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Romantic Poet: William Blake
William Blake:British Romantic poet 1757-1827 One of the first writers of the Romantic Period Not always a poet: ◦ 10 Drawing school ◦ Royal Academy of Arts ◦ Apprentice for a well- known engraver, James Basire ◦ Read and wrote poetry in his free time
Relief Etching In 1788, Blake began to experiment with relief etching, also called illuminated printing.1. Write the text and illustrations of the poems on copper plates with pens & brushes, using an acid- resistant medium2. Etch the plates in acid to dissolve the untreated copper, leaving the design standing in relief3. Print pages from these plates4. Watercolor by hand Blake used illuminated printing for four or his works, including Songs5. Stitch together to make a volume of Innocence and Experience.
William Blake: Songs of Innocence And Experience Wrote for content rather than form Most popular work = Songs of Innocence and Experience Originally published by itself in 1789 Republished 5 years later with a new set of poems Songs of Innocence and of Experience: Shewing the Two Contrary States of the Human Soul
Songs of Innocenceand Experience Main theme of the poems = Blake‟s belief that children lost their „innocence‟ as they grew older and were influenced by the ways of the world Children were born innocent Became experienced by the influence of adult beliefs and opinions Could no longer be considered innocent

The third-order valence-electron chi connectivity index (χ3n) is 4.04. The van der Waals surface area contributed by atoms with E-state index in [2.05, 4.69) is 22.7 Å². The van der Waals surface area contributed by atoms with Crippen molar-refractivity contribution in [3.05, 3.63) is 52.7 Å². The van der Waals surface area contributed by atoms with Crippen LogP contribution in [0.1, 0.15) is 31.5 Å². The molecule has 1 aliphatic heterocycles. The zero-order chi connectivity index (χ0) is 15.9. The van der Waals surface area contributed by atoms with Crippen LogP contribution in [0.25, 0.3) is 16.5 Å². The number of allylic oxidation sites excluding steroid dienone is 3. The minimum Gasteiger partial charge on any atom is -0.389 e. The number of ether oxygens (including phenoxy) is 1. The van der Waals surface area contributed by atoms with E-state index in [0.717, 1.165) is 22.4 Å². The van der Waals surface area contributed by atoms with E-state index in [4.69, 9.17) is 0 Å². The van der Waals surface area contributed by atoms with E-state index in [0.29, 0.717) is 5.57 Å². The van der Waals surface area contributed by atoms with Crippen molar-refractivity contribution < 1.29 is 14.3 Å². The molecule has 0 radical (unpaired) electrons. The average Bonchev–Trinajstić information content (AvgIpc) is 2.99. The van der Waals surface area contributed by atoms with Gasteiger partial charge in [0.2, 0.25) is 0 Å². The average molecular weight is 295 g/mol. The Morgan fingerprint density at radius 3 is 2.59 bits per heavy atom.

Songs of Innocence and Experience Songs of Innocence: Innocent childs perspective Songs of Experience: Perspective of a more experienced person who has become bitter towards all the evil in the world Blake believed we: 1. Experience a protected childhood 2. Are soon corrupted by the oppressive world, (the Church, the State, and the ruling classes) The “contrary states” within the work are often signaled by repeating and contrasting poem titles Innocence: “Infant Joy” Experience: “Infant Sorrow” Innocence: “The Lamb” Experience: “The Tyger”
“The Lamb”Little Lamb, who made thee ?Dost thou know who made thee?Gave thee life, and bid thee feed,By the stream and oer the mead ;Gave thee clothing of delight,Softest clothing, woolly, bright;Gave thee such a tender voice,Making all the vales  rejoice?Little Lamb, who made thee?Dost thou know who made thee?Little Lamb, Ill tell thee,Little Lamb, Ill tell thee.He is called by thy name,For He calls Himself a Lamb.He is meek, and He is mild;He became a little child.I a child, and thou a lamb,We are called by His name.Little Lamb, God bless thee!Little Lamb, God bless thee! thee, thou = you mead = meadow vales = valleys
“The Tyger”Tyger! Tyger! burning brightIn the forest of the nightWhat immortal hand or eyeCould frame thy  fearful symmetry?In what distant deeps or skiesBurnt the fire of thine  eyes?On what wings dare he aspire?What the hand dare seize the fire?And what shoulder, and what art,Could twist the sinews of thy heart?And when thy heart began to beat,What dread hand? and what dread feet?What the hammer? what the chain?In what furnace was thy brain?What the anvil? what dread graspDare its deadly terrors clasp?When the stars threw down their spears,And watered heaven with their tears,Did he smile his work to see?Did he who made the lamb make thee?Tyger! Tyger! burning brightIn the forests of the night,What immortal hand or eyeDare frame thy fearful symmetry? thine, thy = your